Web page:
Alaska September 04, 2017
Some Of The Least Visited National Parks In The Country Are In Alaska And They’re Incredibly Beautiful
Of the 59 National Parks in the U.S., 8 of them are in Alaska: Denali, Gates of the Arctic, Glacier Bay, Katmai, Kenai Fjords, Kobuk Valley, Lake Clark and Wrangell-St. Elias. Of those, two are on the “least-visited” list. Gates of the Arctic National Park and Preserve and Lake Clark National Park and Preserve both have under 20,000 visitors a year and are amazingly beautiful places in Alaska. They may be off the beaten path, but they are worth the journey. Visit these absurdly gorgeous parks in Alaska.
Gates of the Arctic National Park and Preserve is the second biggest national park at 13,238 square miles. The park houses 8.4 million acres of the diverse arctic ecosystems in Alaska's central Brooks Range.
The northernmost national park, a mere 10,745 visitors made it to the park in 2016. The vast landscape does not have any roads or trails. Adventurers must be seasoned in back country travel as there are no amenities of any kind.
It also serves to protect the 12,000-year record of human cultural adaptations to high latitude mountain environments and the unbroken tradition of the living on the land. This park can only be accessed by bush plane.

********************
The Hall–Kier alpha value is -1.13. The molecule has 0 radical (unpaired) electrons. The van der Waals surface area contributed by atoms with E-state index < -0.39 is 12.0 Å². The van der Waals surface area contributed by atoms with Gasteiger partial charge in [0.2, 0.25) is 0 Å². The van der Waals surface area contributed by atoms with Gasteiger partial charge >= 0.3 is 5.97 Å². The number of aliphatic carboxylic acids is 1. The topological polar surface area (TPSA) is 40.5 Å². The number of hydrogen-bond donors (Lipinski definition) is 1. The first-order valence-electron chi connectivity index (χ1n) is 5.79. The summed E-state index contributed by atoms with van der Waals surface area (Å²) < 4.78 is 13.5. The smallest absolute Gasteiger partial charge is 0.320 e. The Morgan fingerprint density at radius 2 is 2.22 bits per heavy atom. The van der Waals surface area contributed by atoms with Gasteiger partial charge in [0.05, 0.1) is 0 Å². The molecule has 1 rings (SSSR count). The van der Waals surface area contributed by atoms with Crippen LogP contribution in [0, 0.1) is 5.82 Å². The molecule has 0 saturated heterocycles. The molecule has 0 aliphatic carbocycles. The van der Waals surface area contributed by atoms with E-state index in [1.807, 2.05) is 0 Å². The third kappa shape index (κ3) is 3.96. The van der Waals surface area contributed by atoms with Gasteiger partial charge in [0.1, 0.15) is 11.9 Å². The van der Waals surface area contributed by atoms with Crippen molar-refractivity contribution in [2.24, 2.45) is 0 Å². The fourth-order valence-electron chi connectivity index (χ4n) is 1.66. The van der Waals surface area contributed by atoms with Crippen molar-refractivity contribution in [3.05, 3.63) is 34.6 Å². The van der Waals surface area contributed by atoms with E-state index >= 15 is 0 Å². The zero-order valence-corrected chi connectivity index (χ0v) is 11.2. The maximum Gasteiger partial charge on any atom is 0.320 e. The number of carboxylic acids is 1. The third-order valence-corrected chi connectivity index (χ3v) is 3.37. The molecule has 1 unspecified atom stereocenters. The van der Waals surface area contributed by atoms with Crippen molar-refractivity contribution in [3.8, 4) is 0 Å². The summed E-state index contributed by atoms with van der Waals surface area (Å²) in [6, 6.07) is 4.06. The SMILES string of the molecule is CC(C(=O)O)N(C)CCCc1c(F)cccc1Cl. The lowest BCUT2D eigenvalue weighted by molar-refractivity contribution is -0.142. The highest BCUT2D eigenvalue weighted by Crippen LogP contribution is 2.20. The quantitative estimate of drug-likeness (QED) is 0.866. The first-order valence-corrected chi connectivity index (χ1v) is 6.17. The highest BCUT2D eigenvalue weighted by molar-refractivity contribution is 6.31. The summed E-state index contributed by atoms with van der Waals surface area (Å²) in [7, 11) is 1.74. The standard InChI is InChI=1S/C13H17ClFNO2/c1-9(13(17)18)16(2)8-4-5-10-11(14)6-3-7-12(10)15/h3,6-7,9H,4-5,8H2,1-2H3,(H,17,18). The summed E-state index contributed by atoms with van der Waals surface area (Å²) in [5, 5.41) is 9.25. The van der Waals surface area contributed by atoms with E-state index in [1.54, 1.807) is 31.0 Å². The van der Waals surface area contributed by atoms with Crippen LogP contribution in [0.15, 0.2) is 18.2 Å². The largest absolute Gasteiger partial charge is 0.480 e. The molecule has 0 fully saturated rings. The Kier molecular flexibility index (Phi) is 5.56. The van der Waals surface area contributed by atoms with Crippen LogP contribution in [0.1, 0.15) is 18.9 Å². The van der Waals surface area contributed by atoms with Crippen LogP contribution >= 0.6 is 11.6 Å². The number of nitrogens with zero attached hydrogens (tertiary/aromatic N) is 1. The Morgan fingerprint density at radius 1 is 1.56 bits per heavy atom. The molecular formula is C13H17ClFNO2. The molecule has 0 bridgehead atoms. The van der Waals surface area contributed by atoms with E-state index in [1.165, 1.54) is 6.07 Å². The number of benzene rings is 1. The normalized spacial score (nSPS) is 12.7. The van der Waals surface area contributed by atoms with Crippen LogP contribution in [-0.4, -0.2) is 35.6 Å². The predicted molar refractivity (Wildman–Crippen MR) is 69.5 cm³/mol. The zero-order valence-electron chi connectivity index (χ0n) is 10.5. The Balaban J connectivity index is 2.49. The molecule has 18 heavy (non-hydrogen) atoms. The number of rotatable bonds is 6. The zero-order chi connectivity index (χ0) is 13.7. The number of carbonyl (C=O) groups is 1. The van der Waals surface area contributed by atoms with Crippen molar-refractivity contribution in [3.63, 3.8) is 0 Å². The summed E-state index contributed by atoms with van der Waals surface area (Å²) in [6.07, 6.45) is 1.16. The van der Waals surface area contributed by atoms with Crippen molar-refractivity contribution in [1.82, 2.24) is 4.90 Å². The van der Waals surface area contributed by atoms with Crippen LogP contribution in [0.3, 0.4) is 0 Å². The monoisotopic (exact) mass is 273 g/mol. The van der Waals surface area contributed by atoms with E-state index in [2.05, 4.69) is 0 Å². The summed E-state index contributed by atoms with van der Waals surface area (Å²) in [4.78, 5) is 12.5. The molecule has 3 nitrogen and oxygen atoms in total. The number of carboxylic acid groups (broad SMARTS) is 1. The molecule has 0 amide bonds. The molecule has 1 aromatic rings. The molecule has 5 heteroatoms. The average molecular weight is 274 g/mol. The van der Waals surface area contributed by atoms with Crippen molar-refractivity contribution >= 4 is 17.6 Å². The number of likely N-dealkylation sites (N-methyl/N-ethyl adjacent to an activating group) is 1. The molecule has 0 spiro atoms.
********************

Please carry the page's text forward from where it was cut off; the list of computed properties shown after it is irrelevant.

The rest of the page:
Wild rivers wind through glacier-carved valleys and caribou travel along their ancient trails. In this place, you can experience a quiet commune with the nature which is unreal in our modern world.
A trip to Gates of the Arctic National Park and Preserve is a rare treat that comparatively few have experienced. A trip here will put you in the deeply wild Alaska that most only dream about.
Lake Clark National Park and Preserve contains 4 million acres on the Alaska Peninsula in southwest Alaska. This park sees 21,102 annual visitors and is also only accessible by small plane.
This park is a land of stunning beauty where volcanoes steam, salmon leap, bears forage, and high mountains reflect in shimmering turquoise lakes.
The park was created to support the ongoing tradition of subsistence culture in this protected habitat for fish and wildlife. The watershed is an important to the Bristol Bay red salmon, vital to 10,000 years of human survival in the area.
Both coastal and interior brown bears are everywhere in the park, but don't let that deter you. With safe camping techniques and good gear, a trip to Lake Clark should provide endless wildlife viewing in the pristine alpine scenery.
With volcanoes, glaciers, braided rivers and deep, clear lakes, you will be mesmerized by the beauty. Lake Clark is stunning part of Alaska and once you get there, you will want to return time and again.
Learn more about the Gates of the Arctic National Park and Preserve in
The World’s Most Remote National Park Is Located Right Here In Alaska.
Learn more about Lake Clark National Park and Preserve in
7 Wonders Of The World That Are Actually Right Here In Alaska.
Have you been to Gates of the Arctic or Lake Clark? Tell us about it in the comments below.